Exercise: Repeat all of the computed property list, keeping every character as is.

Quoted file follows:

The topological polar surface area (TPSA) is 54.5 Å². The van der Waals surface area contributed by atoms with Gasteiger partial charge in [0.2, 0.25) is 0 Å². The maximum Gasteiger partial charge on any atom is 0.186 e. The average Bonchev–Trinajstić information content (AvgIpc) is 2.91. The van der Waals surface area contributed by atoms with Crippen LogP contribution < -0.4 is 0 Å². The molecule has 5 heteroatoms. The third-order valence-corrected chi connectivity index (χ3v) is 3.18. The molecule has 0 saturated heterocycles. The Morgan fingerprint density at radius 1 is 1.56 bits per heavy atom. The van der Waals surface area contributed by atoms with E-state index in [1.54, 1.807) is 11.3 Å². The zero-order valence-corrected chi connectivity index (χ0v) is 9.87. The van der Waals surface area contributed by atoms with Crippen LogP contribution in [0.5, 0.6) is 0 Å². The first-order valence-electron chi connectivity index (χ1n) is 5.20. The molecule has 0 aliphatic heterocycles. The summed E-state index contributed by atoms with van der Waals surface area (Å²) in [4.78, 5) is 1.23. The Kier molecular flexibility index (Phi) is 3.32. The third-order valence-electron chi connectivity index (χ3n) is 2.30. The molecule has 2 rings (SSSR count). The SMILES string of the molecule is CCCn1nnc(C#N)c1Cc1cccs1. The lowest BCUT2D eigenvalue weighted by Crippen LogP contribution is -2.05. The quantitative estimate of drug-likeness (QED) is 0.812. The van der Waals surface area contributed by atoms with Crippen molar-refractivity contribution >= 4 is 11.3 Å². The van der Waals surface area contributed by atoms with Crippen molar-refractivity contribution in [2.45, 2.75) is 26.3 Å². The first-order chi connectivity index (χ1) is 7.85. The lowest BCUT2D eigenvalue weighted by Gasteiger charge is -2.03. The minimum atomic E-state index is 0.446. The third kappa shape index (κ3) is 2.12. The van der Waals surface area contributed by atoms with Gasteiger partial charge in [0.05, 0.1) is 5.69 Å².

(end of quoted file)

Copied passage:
The topological polar surface area (TPSA) is 54.5 Å². The van der Waals surface area contributed by atoms with Gasteiger partial charge in [0.2, 0.25) is 0 Å². The maximum Gasteiger partial charge on any atom is 0.186 e. The average Bonchev–Trinajstić information content (AvgIpc) is 2.91. The van der Waals surface area contributed by atoms with Crippen LogP contribution < -0.4 is 0 Å². The molecule has 5 heteroatoms. The third-order valence-corrected chi connectivity index (χ3v) is 3.18. The molecule has 0 saturated heterocycles. The Morgan fingerprint density at radius 1 is 1.56 bits per heavy atom. The van der Waals surface area contributed by atoms with E-state index in [1.54, 1.807) is 11.3 Å². The zero-order valence-corrected chi connectivity index (χ0v) is 9.87. The van der Waals surface area contributed by atoms with Crippen LogP contribution in [0.5, 0.6) is 0 Å². The first-order valence-electron chi connectivity index (χ1n) is 5.20. The molecule has 0 aliphatic heterocycles. The summed E-state index contributed by atoms with van der Waals surface area (Å²) in [4.78, 5) is 1.23. The Kier molecular flexibility index (Phi) is 3.32. The third-order valence-electron chi connectivity index (χ3n) is 2.30. The molecule has 2 rings (SSSR count). The SMILES string of the molecule is CCCn1nnc(C#N)c1Cc1cccs1. The lowest BCUT2D eigenvalue weighted by Crippen LogP contribution is -2.05. The quantitative estimate of drug-likeness (QED) is 0.812. The van der Waals surface area contributed by atoms with Crippen molar-refractivity contribution >= 4 is 11.3 Å². The van der Waals surface area contributed by atoms with Crippen molar-refractivity contribution in [2.45, 2.75) is 26.3 Å². The first-order chi connectivity index (χ1) is 7.85. The lowest BCUT2D eigenvalue weighted by Gasteiger charge is -2.03. The minimum atomic E-state index is 0.446. The third kappa shape index (κ3) is 2.12. The van der Waals surface area contributed by atoms with Gasteiger partial charge in [0.05, 0.1) is 5.69 Å².